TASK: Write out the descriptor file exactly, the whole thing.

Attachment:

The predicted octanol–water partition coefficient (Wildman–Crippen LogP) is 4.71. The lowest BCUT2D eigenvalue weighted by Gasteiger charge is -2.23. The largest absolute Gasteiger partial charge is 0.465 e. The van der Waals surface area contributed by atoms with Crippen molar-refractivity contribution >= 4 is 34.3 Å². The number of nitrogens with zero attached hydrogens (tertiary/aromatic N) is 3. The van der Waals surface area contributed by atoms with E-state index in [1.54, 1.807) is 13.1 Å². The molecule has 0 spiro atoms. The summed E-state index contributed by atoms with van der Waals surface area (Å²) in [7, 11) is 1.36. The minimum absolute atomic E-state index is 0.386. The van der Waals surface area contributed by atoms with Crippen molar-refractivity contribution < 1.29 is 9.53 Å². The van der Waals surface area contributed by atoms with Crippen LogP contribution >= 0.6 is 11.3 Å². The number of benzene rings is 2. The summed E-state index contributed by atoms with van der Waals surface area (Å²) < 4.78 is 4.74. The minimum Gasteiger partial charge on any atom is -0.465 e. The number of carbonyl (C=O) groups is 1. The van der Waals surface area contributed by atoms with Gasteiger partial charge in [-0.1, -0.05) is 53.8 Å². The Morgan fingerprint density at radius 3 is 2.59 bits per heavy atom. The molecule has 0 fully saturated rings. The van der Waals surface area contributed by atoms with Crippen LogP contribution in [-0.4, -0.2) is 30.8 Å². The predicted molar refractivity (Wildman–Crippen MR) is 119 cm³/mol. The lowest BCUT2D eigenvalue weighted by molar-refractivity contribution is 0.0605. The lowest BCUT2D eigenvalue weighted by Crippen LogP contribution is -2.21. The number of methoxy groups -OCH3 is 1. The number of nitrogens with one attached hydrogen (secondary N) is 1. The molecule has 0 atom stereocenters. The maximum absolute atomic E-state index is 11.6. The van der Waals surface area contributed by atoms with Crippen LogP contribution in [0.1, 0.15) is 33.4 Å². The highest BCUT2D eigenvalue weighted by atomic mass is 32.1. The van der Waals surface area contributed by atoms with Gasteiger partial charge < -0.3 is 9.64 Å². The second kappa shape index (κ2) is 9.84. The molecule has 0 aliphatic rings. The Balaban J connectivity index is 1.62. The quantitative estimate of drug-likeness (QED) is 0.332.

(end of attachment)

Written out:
The predicted octanol–water partition coefficient (Wildman–Crippen LogP) is 4.71. The lowest BCUT2D eigenvalue weighted by Gasteiger charge is -2.23. The largest absolute Gasteiger partial charge is 0.465 e. The van der Waals surface area contributed by atoms with Crippen molar-refractivity contribution >= 4 is 34.3 Å². The number of nitrogens with zero attached hydrogens (tertiary/aromatic N) is 3. The van der Waals surface area contributed by atoms with E-state index in [1.54, 1.807) is 13.1 Å². The molecule has 0 spiro atoms. The summed E-state index contributed by atoms with van der Waals surface area (Å²) in [7, 11) is 1.36. The minimum absolute atomic E-state index is 0.386. The van der Waals surface area contributed by atoms with Crippen molar-refractivity contribution < 1.29 is 9.53 Å². The van der Waals surface area contributed by atoms with Crippen LogP contribution >= 0.6 is 11.3 Å². The number of benzene rings is 2. The summed E-state index contributed by atoms with van der Waals surface area (Å²) < 4.78 is 4.74. The minimum Gasteiger partial charge on any atom is -0.465 e. The number of carbonyl (C=O) groups is 1. The van der Waals surface area contributed by atoms with Gasteiger partial charge in [-0.1, -0.05) is 53.8 Å². The Morgan fingerprint density at radius 3 is 2.59 bits per heavy atom. The molecule has 0 fully saturated rings. The van der Waals surface area contributed by atoms with Crippen LogP contribution in [-0.4, -0.2) is 30.8 Å². The predicted molar refractivity (Wildman–Crippen MR) is 119 cm³/mol. The lowest BCUT2D eigenvalue weighted by molar-refractivity contribution is 0.0605. The lowest BCUT2D eigenvalue weighted by Crippen LogP contribution is -2.21. The number of methoxy groups -OCH3 is 1. The number of nitrogens with one attached hydrogen (secondary N) is 1. The molecule has 0 atom stereocenters. The maximum absolute atomic E-state index is 11.6. The van der Waals surface area contributed by atoms with Crippen LogP contribution in [0.1, 0.15) is 33.4 Å². The highest BCUT2D eigenvalue weighted by atomic mass is 32.1. The van der Waals surface area contributed by atoms with Gasteiger partial charge < -0.3 is 9.64 Å². The second kappa shape index (κ2) is 9.84. The molecule has 0 aliphatic rings. The Balaban J connectivity index is 1.62. The quantitative estimate of drug-likeness (QED) is 0.332.